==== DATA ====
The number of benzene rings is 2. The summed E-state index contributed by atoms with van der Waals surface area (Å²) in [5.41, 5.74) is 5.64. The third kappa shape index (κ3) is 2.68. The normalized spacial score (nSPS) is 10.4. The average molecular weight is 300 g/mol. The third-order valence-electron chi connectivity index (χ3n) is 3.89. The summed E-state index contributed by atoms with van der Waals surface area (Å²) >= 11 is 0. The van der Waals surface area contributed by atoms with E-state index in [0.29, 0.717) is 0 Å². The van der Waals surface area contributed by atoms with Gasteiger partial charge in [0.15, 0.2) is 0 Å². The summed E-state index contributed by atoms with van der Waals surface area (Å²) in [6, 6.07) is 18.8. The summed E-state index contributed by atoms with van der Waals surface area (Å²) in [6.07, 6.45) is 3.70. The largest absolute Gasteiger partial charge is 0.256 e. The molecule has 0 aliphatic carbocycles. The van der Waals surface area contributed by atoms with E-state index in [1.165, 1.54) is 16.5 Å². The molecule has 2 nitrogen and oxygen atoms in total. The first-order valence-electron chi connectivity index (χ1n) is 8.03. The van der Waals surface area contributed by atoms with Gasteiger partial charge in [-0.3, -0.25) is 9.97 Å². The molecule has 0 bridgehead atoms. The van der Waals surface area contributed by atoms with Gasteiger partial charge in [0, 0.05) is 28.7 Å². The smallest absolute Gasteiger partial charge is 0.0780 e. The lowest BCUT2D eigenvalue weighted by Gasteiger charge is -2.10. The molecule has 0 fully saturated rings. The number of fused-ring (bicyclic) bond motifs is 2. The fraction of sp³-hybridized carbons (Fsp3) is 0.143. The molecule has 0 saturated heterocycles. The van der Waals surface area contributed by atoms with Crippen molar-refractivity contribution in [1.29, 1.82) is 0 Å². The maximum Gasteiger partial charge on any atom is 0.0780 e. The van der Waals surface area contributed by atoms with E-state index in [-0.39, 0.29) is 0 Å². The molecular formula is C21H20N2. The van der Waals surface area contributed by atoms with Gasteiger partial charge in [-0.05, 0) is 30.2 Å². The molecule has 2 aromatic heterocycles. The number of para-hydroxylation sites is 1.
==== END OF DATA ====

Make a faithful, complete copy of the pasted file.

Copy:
The number of benzene rings is 2. The summed E-state index contributed by atoms with van der Waals surface area (Å²) in [5.41, 5.74) is 5.64. The third kappa shape index (κ3) is 2.68. The normalized spacial score (nSPS) is 10.4. The average molecular weight is 300 g/mol. The third-order valence-electron chi connectivity index (χ3n) is 3.89. The summed E-state index contributed by atoms with van der Waals surface area (Å²) >= 11 is 0. The van der Waals surface area contributed by atoms with E-state index in [0.29, 0.717) is 0 Å². The van der Waals surface area contributed by atoms with Gasteiger partial charge in [0.15, 0.2) is 0 Å². The summed E-state index contributed by atoms with van der Waals surface area (Å²) in [6, 6.07) is 18.8. The summed E-state index contributed by atoms with van der Waals surface area (Å²) in [6.07, 6.45) is 3.70. The largest absolute Gasteiger partial charge is 0.256 e. The molecule has 0 aliphatic carbocycles. The van der Waals surface area contributed by atoms with E-state index in [1.165, 1.54) is 16.5 Å². The molecule has 2 nitrogen and oxygen atoms in total. The first-order valence-electron chi connectivity index (χ1n) is 8.03. The van der Waals surface area contributed by atoms with Gasteiger partial charge in [-0.3, -0.25) is 9.97 Å². The molecule has 0 bridgehead atoms. The van der Waals surface area contributed by atoms with Gasteiger partial charge in [0, 0.05) is 28.7 Å². The smallest absolute Gasteiger partial charge is 0.0780 e. The lowest BCUT2D eigenvalue weighted by Gasteiger charge is -2.10. The molecule has 0 fully saturated rings. The number of fused-ring (bicyclic) bond motifs is 2. The fraction of sp³-hybridized carbons (Fsp3) is 0.143. The molecule has 0 saturated heterocycles. The van der Waals surface area contributed by atoms with Crippen molar-refractivity contribution in [1.29, 1.82) is 0 Å². The maximum Gasteiger partial charge on any atom is 0.0780 e. The van der Waals surface area contributed by atoms with E-state index in [-0.39, 0.29) is 0 Å². The molecular formula is C21H20N2. The van der Waals surface area contributed by atoms with Gasteiger partial charge in [-0.05, 0) is 30.2 Å². The molecule has 2 aromatic heterocycles. The number of para-hydroxylation sites is 1.